The bigger issue is what Jace, the Mind Sculptor would do to the format. First, it would push fair decks toward being Jace, the Mind Sculptor decks because Jace, the Mind Sculptor would be the best fair card in the format. This would likely reduce the diversity of midrange and control, as everyone would focus on building the best Jace deck possible. Second, Jace, the Mind Sculptor would push the unfair and aggro decks to be even faster to be able to close out the game before Jace, the Mind Sculptor could come down and take over. 

At least for me personally, the biggest draw to Modern is the diversity—the fact is that 30 different decks can post a winning record at a Pro Tour and even more can post a winning record at a Grand Prix or on Magic Online. As such, I'm wary of any banned-and-restricted changes that have the potential to reduce the diversity of the format, which is why Lantern Control (at least at this point—thins would be different if it develops into a deck that's 10% or 20% of the meta) should stay unbanned and the reason why Jace, the Mind Sculptor should stay banned. 

This being said, I do expect that when we read the banned-and-restricted announcement tomorrow morning, Jace, the Mind Sculptor will be unbanned. The fact that Wizards mentioned unbannings during the February announcement months ago and then spoiled a Jace, the Mind Sculptor reprint for Masters 25 adds up to Wizards giving it a shot in the format, at least in my tin-foil-hat mind. 

It's important to remember that Wizards' primary goal is to sell Magic cards, and with player-base growth slowing, it needs current players to spend more money to keep revenue from falling. Unbanning Jace, the Mind Sculptor is a way to guarantee that Masters 25, which like Iconic Masters will be sold in big-box stores like Wal-Mart and Target, will be a smashing success. As such, even if Wizards thinks there's a chance it could be dangerous in the format, giving it a try makes sense from a financial perspective.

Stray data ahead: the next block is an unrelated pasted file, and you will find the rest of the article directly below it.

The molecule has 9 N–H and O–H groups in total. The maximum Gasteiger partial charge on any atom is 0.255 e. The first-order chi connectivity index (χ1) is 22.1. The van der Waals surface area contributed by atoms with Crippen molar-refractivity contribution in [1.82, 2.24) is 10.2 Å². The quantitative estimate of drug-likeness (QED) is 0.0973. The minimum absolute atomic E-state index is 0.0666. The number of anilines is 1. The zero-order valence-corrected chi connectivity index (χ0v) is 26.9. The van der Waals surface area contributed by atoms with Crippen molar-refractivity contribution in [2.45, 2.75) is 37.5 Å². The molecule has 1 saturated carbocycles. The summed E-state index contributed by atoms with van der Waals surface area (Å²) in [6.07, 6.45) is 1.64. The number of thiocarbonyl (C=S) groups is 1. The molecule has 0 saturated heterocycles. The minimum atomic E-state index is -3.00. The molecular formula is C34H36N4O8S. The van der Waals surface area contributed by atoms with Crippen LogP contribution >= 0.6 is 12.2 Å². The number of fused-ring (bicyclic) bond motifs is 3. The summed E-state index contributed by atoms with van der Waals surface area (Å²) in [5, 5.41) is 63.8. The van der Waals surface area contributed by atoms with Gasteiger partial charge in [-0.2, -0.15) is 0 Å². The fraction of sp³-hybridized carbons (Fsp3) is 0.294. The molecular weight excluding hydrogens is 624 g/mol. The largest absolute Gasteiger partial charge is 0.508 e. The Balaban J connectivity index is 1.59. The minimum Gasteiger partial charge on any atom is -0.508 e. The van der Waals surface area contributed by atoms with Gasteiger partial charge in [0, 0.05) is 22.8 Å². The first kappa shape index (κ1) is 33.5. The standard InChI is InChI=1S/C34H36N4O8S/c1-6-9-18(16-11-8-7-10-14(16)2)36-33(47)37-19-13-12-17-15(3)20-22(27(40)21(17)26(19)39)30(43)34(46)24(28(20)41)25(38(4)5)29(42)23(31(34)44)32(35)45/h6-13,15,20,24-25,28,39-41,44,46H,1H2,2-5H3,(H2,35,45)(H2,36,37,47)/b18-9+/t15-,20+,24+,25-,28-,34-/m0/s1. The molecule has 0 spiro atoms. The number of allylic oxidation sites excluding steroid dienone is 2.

As such, I expect that the announcement will unban Jace, the Mind Sculptor, but it will come with an explanation / warning saying something to the effect of "players have been asking for Jace, the Mind Sculptor for a long time, so we're going to give it a chance in the format, but if everything goes wrong, we reserve the right to ban Jace, the Mind Sculptor again. Oh yeah, and to keep Jace, the Mind Sculptor in check, we're also unbanning his traditional nemesis Bloodbraid Elf as well." 

Conclusion

Anyway, that's all for today. The bottom line is that while I hope we get a "no changes" announcement tomorrow because Modern is arguably at the single best place in its entire six-year history, I'm doubtful this will happen. I'd be surprised if at least Bloodbraid Elf weren't unbanned, and I think the odds are in favor of Jace, the Mind Sculptor being unbanned as well. 

So, what do you think? Should Lantern (or anything else in Modern) be banned tomorrow? Should Jace, the Mind Sculptor, Bloodbraid Elf, or anything else be unbanned? What would happen to the currently amazing format if Wizards did make some unbannings? Would the format remain diverse, or would Jace, the Mind Sculptor or Bloodbraid Elf dominate the format? Let me know in the comments! As always, leave your thoughts, ideas, opinions, and suggestions, and you can reach me on Twitter @SaffronOlive or at SaffronOlive@MTGGoldfish.com.